Hydra Mayor George Koukoudakis highlights Hydra’s role in 1821, ahead of the 2021 bicentenary of Greek Independence

Hydriots seldom lack in pride for their island. Hydra’s physical beauty is almost mythical, its light, sea, and atmosphere a constant inspiration for both the artistic and for those who admire life as art.

It is also an island with a glorious history hidden in plain sight, the details of which are well familiar to all of us who are proud to identify with this island. The islanders’ naval skill and grit, together with its vast wealth at the time, is probably why we even have a Greece, whose 200 birthday we celebrate next year.

As can be expected by an island which led from the front in 1821, now, in anticipation of 2021, Hydra is once again assuming a leading role in the celebrations. “Hydra: Rock of Liberty 1821-2021” is an initiative with wide support from both the public and private sector, backed by a crew of volunteers whose goal it is to remind the world of this island which sacrificed so much for liberty.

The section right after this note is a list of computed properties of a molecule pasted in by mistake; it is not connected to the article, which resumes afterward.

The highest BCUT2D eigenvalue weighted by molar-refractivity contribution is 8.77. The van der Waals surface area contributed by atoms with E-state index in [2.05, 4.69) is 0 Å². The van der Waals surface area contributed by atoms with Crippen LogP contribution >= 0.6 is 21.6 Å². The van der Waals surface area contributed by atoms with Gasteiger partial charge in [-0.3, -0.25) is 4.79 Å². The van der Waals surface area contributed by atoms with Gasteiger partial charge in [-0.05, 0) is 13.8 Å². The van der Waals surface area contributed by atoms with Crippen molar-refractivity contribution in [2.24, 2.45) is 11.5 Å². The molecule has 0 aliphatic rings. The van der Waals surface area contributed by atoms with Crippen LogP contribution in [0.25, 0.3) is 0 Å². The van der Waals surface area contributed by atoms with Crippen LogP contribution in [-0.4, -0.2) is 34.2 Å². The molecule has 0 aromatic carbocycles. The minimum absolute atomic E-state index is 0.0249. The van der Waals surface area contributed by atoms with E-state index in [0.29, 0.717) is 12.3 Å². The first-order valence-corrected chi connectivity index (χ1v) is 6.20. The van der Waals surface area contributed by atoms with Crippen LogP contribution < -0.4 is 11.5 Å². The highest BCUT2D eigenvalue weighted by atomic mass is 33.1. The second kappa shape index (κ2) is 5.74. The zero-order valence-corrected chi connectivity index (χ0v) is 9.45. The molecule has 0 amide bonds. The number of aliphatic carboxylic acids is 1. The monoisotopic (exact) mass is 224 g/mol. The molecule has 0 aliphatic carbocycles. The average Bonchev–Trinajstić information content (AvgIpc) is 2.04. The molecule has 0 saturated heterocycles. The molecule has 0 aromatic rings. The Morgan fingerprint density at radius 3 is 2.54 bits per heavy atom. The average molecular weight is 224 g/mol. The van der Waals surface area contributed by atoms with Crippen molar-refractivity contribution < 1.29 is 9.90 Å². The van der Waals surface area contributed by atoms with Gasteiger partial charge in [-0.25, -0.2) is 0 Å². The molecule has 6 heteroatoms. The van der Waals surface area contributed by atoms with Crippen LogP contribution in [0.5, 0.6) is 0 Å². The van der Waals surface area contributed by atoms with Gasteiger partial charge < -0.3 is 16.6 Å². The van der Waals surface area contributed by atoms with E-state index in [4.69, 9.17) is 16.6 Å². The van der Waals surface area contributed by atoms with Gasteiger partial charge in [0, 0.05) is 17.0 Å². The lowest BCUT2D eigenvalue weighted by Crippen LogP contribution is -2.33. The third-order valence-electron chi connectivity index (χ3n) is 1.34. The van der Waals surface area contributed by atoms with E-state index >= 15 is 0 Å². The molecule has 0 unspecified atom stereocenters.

Guiding the ship, to continue with the naval metaphor, is Hydra’s mayor, George Koukoudakis. I thought it made sense to catch up with him to talk about this initiative.

Mr Mayor, so many stories are now told as “tweets”—a message in one or two sentences. What is your message about Hydra 2021?

Hydra is the island with probably the greatest contribution to the Greek War of independence.  Hydra is the “Rock of Liberty” as many artists and scholars prefer to call it.

What types of events are planned over the next months or years to celebrate our island’s role in the War of Independence?

A series of events have already been planned to celebrate Hydra’s role in the War of Independence. These include academic conferences, painting exhibitions, concerts, publications and sport activities. It is worth to be mentioning, moreover, that in Hydra every year, on the last weekend of June, the Miouleia Festival takes place. This festival is dedicated to the memory of the Hydriot Admiral of the Greek War of Independence, Andreas Miaoulis. The symbolic representation of the naval battle at Geronta with the setting on fire of a Turkish frigate outside of Hydra’s port is at the epicentre of this festivity. During this festival the island is packed with revellers.